Search This Blog

Sunday, October 23, 2011

Dealing with Bullies

We had a heart-breaking story in our local news this past week of a young teen taking his own life, in large part because he could no longer take the daily bullying dealt out by some of his peers. He was by all accounts a wonderful and talented boy, creative and gentle, a good friend, a cherished son ... and now he's gone, leaving a large hole in his family and his school community. It makes no sense, and although I could say it happens far too often, the reality is that even once is too often.

In the aftermath, the newspapers are full of commentary and editorials questioning the effectiveness of current anti-bullying programs, asking what could have been done differently, what can be done to prevent the next tragedy, why do bullies do what they do .... and on and on. It's a complicated problem, and there are no easy or obvious answers.

Bullying is a topic that I deal with almost daily in my work. Bullies seem to have a supernatural ability to sniff out and target the vulnerable people in their environment, and they definitely see "kick me" written on the back of students with autism. Because ASD students are not able to read non-verbal social cues very well (or at all), they will often interact with their bullies, getting drawn far into the "danger zone" before they realize that there is something wrong. They may even mistakenly believe that the bullies are friends (with the simplistic criteria of "he's talking to me"), and that can create situations where the eventual outcome can be more catastrophic, with social and physical humiliation made worse by the extra disillusionment of being betrayed by a "friend".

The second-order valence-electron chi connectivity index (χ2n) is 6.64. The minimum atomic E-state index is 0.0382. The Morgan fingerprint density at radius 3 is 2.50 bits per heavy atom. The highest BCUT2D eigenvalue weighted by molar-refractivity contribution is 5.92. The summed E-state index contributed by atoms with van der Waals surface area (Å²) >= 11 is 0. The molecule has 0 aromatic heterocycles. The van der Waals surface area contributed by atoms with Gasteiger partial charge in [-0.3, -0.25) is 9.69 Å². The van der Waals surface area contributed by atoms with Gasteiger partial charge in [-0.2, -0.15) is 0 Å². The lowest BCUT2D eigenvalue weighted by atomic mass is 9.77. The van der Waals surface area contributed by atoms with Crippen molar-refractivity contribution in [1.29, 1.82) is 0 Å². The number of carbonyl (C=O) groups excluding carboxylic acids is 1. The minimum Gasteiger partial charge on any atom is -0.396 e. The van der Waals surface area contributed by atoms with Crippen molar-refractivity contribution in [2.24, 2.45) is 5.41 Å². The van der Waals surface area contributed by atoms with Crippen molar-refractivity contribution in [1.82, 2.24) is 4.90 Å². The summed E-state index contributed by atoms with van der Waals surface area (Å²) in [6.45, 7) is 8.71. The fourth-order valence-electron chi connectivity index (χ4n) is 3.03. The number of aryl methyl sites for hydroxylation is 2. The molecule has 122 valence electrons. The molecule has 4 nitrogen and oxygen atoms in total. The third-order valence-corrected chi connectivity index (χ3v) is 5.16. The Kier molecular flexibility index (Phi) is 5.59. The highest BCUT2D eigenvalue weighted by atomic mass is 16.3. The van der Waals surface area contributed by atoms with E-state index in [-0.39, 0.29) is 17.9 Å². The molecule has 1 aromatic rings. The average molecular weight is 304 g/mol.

When the bullying victim has autism, it can be difficult to figure out exactly what happened - language skills of even the most verbal ASD person deteriorate in the presence of high negative emotion. An additional complication is that the victim can't tell you what they don't know (they missed the social cues of voice tone, facial expression and body language; pieces of information that are key to figuring out another person's "intent"). Drawing out the sequence of events can help you and the ASD student to put things together like a puzzle - use what you know from reports of observers (teachers, other students) to start things out, let the person put in the details they remember, add in information about the social cues they might have missed, help them to sort out the perspective and intent of the other people who were involved.